I’ve just spent a brilliant few days enjoying the scenery in an area stretching from Gloucestershire through mid Wales to Swansea.
The Black Mountains, the Forest of Dean, the Brecon Beacons, the Heart of Wales and the Gower are all delightful and so much more so from the vantage of a bus and train window.
My plea to bus companies – please review your day ticket offers and check whether they’re being effectively promoted to your leisure travel customers such as me. Chances are they’re not.
Stagecoach Wales have a one day Explorer at £8.30 which extends from Porthcawl as far east as Hereford while neighbouring Stagecoach West have a one day Explorer at £7 which extends west from Hereford as far east as Oxford.
My Day 1 journeys straddled the boundary between these two adjacent ticket areas. I started at Abergavenny and travelled via Brecon to Hereford and from there on to Gloucester. Did I need both Explorers or was one enough? I showed my £8.30 ticket to the Gloucester bound driver at Hereford. Fortunately she just seemed happy to spot the word Explorer. I saved myself £7.
It really is time to do away with these artificial boundaries for Explorer type tickets which reflect Company operating practices rather than customer needs. I’ve suggested for some time there should be a national £10 day ticket issued and accepted by every bus company – what a super sales messsge that would be. OK, perhaps with one or two exceptions for premium or long distance journeys: eg Thurso to Inverness, but otherwise a simple and effective sales proposition.
Meanwhile there’s no excuse for neighbouring Stagecoach companies not to be promoting one ticket price across a wide area; after all, no one is going to bus it from Porthcawl to Oxford in a day (although now I think about it I’m tempted: it takes around ten hours) but criss crossing a border, as I did, is much more likely, especially in a scenic area such as Gloucestershire to Monmouthshire/Powys.
The same issue impacted my journeys on Day 2, travelling on Stagecoach routes west from Gloucester through the Forest of Dean back to Hereford then continuing into Powys on a Sargeants route to Llandrindod Wells followed by TrawsCymru to Newtown. I paid for single tickets on both the last two journeys as I was unaware there’s an £8 Powys Explorer ticket – how would I know? There’s no mention of this attractively priced ticket on Sargeants’ or TrawsCymru’s websites nor Powys Council’s site which seems to be in a complete state of flux.
I found out about it on Day 3 when the driver of the Celtic Travel X75 from Shrewsbury to Llanidloes recommended it when I asked if there was a day ticket; and I wasn’t even in Powys at the time!
On Day 4 I’d repositioned to Swansea to explore the Gower using New Adventure Travel’s (strangely branded as N.A.T.) tendered bus network. I’d seen nothing to promote a day ticket on their website (nor is there any reference to one in their printed timetable booklet) but I spotted a poster in Swansea’s Quadrant bus station promoting a great value ticket for £7.50.
It seemed just the job, but when I asked the driver for a day ticket he quickly established I would only be travelling in the Gower rather than needing the whole of Swansea so sold me a more attractively priced Day Ticket at £5.20.
These are great value tickets but they really do need promoting more, as does the whole wonderful bus network across the Gower.
The TrawsCymru website gives details of a £10 day ticket available across the extensive geographic network from Cardiff to Caernarfon. It seems a small step to make that the default ticket for every bus in Wales …… and England …. and Scotland.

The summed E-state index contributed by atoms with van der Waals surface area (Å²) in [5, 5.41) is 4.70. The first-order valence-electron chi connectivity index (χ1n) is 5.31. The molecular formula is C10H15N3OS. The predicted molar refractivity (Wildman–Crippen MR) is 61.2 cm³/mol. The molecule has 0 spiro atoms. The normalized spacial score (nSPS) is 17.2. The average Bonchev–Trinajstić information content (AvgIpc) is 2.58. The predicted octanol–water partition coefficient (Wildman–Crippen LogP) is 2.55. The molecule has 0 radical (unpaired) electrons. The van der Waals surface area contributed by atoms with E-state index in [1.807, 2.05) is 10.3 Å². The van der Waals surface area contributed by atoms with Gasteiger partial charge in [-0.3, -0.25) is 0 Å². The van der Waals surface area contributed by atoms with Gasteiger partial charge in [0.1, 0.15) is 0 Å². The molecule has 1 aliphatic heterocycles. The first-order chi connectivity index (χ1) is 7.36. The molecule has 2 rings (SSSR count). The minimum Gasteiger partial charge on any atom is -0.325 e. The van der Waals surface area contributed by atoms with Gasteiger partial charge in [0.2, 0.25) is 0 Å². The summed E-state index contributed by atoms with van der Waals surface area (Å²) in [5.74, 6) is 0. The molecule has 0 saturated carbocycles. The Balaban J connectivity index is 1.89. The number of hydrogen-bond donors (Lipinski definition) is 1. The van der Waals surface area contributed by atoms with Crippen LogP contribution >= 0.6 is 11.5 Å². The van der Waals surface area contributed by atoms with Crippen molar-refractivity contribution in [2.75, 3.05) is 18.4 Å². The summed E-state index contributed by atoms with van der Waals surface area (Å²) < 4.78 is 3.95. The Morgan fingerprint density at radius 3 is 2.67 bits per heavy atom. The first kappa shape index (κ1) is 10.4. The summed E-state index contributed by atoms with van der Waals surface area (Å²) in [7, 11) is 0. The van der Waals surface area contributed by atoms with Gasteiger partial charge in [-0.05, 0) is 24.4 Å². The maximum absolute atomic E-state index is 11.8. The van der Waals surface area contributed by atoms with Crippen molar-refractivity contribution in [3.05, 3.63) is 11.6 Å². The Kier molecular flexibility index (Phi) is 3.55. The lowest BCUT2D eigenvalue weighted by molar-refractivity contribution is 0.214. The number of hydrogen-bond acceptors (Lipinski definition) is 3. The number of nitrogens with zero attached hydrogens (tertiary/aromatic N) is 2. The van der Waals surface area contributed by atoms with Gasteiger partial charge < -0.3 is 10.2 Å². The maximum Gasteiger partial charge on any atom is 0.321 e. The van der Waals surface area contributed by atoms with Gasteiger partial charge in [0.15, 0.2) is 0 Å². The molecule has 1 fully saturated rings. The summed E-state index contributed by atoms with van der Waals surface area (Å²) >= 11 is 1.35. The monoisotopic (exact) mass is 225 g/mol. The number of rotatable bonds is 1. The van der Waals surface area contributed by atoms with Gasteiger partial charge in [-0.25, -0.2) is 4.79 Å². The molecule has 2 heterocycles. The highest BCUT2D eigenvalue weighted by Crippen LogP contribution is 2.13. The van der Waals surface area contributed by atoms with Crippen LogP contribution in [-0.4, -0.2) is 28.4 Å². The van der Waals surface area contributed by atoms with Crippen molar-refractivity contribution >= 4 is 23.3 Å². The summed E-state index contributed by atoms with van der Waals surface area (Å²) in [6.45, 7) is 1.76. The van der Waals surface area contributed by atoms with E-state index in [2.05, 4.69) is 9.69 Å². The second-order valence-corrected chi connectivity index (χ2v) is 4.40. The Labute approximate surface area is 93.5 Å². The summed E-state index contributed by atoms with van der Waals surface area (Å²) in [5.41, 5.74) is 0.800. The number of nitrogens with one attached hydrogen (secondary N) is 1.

Finally another example of ineffective price promotion is the TrawsCymru free weekend travel scheme, now in its second year. There’s been impressive infrastructure investment by the Welsh Government to promote the TrawsCymru network recently but nowhere is there a mention of this amazing weekend free travel deal. You’d think something so astoundingly attractive for visitors and tourists would be shouted from the rooftops; yet not a dicky bird of a mention at bus stops, shelters, whizzo electronic totem pole thingies, or on board buses. Quite extraordinary.
Interestingly the scrolling messages on the internal screen inside the TrawsCymru bus I travelled on enticed passengers to ring Traveline Cymru, but gave the premium rated 0871 number rather than the 0800 freephone number exclusively available in Wales/Cymru.
So, have free travel, but don’t tell anyone; have an 0800 freephone number but instead promote a premium one. You really couldn’t make it up!
Roger French 16th August 2018
It gets better: if things haven’t changed, the Stagecoach South Wales and Stagecoach West explorer tickets are interavailable, although it only used to be mentioned in the printed/PDF “Guide to Tickets”.
And if we go back a few years, the Explorer/Gold Dayrider tickets were interavailable across all of Stagecoach’s southern English routes (south of Leicester, basically) except for the Devon operations which were remote from any other. That was chipped away year by year, and now it’s just a mess.
For incomprehensibility, try Stagecoach Midlands, where a Gold Dayrider has less validity than a Platinum Dayrider which has less validity than an East Dayrider Gold.
Of course, since 99.9% of paying passengers only ever travel locally, Stagecoach et al will argue that there’s no justification for day tickets with extended availability, but I’d suggest that the Discovery Ticket shows otherwise, especially now it’s expanded from South Downs to covering every from East Hampshire to the Thanet coast. A pity that there’s no confirmed western boundary, though; “East Hampshire” is pretty meaningless to most people!
Many thanks for adding those interesting comments and information. It’s even messier than I thought!